An America without Roe
With a leaked Supreme Court draft opinion overruling Roe v Wade in hand, what does this say about America, about how we got here, and where we need to go?
Like a lot of people, my day yesterday was consumed trying to understand the meaning and impact of the leaked Supreme Court draft ruling in Dobbs v Jackson Women’s Health. I read the opinion. I tried to listen as broadly as I could to the conversations around me — the rage and pain, the sense of betrayal, the fear and uncertainty. But I’m not a lawyer or a legal scholar. I’m not a medical expert. I’m not a woman. So I want to be careful about what I might could add to what overturning Roe might mean for the kind of country we live in when something like this not only can happen but seems inevitable.
So what’s in the draft?
There are plenty of thoughtful, legal analyses out there worth digging into (including this one from Aaron Blake at the Washington Post). Through all the discussion of the 14th Amendment, the extensive history and exploration of the idea of rights “deeply rooted in this Nation’s history and tradition” or “implicit in the concept of ordered liberty” — both long-held and oft-used in rulings from both liberal and conservative judges over the last 50 years — is a thread of moralizing and smug self-righteousness. Beyond the back and forth about Roe as a legal ruling, about the logical flaws, and the vague, shifting standards introduced by Casey, it is this posturing interwoven into the draft ruling that feels profoundly dishonest.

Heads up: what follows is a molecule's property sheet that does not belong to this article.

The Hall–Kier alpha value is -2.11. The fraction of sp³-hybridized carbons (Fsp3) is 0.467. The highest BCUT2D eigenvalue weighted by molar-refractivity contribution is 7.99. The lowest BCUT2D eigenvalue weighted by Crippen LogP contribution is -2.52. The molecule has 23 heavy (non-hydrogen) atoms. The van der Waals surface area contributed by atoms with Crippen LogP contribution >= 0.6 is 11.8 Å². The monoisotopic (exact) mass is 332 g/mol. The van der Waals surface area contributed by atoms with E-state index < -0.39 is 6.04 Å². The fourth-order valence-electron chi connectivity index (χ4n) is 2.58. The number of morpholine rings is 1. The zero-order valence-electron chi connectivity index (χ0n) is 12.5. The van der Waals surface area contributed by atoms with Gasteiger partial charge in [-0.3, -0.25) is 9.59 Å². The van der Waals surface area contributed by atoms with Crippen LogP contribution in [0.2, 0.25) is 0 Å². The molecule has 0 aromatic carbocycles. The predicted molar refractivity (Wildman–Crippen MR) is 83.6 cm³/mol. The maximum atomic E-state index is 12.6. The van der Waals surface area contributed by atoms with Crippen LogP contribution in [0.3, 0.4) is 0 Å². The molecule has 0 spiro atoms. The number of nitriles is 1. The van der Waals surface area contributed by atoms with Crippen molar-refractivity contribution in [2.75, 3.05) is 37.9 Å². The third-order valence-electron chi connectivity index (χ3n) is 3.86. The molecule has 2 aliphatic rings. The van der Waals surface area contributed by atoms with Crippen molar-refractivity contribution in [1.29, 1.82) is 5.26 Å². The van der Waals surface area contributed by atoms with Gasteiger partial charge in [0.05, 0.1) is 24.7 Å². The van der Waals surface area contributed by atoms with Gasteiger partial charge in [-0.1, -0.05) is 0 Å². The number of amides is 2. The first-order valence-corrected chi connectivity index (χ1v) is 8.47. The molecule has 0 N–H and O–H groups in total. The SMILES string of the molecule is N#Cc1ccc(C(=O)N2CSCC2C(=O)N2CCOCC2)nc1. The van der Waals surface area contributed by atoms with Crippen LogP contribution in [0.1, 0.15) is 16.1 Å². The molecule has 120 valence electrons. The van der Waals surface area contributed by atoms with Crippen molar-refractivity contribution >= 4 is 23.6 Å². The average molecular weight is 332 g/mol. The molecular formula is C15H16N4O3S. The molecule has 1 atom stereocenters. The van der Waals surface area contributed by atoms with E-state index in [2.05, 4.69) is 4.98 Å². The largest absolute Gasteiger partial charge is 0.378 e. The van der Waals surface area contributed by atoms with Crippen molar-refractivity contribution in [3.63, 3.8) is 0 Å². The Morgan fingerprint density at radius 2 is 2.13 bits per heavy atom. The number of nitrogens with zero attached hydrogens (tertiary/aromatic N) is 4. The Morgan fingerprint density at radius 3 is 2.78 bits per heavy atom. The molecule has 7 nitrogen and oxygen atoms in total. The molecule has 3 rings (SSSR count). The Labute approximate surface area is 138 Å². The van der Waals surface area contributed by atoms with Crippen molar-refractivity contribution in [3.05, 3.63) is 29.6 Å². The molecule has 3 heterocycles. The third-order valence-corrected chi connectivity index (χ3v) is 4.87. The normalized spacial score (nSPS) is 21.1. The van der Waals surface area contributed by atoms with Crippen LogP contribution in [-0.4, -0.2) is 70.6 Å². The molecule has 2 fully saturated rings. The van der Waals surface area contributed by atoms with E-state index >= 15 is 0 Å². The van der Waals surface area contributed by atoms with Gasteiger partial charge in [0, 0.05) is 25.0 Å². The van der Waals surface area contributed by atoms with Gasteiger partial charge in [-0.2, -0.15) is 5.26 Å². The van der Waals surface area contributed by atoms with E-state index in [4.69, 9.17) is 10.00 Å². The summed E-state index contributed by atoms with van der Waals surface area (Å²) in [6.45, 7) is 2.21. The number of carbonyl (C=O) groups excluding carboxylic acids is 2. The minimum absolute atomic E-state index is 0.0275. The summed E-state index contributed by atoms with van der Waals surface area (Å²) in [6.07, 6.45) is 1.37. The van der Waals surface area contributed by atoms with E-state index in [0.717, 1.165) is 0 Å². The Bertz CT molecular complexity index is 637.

As he draws toward conclusion, Alito offers: “[T]o ensure that our decision is not misunderstood or mischaracterized, we emphasize that our decision concerns the constitutional right to abortion and no other right. Nothing in this opinion should be understood to cast doubt on precedents that do not concern abortion.”
Said another way, this might sound like: “I am going to make a thorough and detailed legal argument about unenumenrated rights broadly that is well-suited to disassembling all of the positive rights articulated and protected over the last fifty years, but that logic only applies to this one issue.”
That feels either deeply disingenuous. The purpose of judicial opinion is to shape decisions that follow. While Alito makes an effort to distinguish the abortion right from other rights protected by the 14th Amendment, the conclusions he draws and demands are so sweeping that I suspect Alito wants this logic to get reused or plans to reuse it himself. Otherwise he has just constructed something that sounds deeply historically justifiable just to strike down a right he finds morally abhorrent — which seems unlikely and underambitious given all of his judicial history.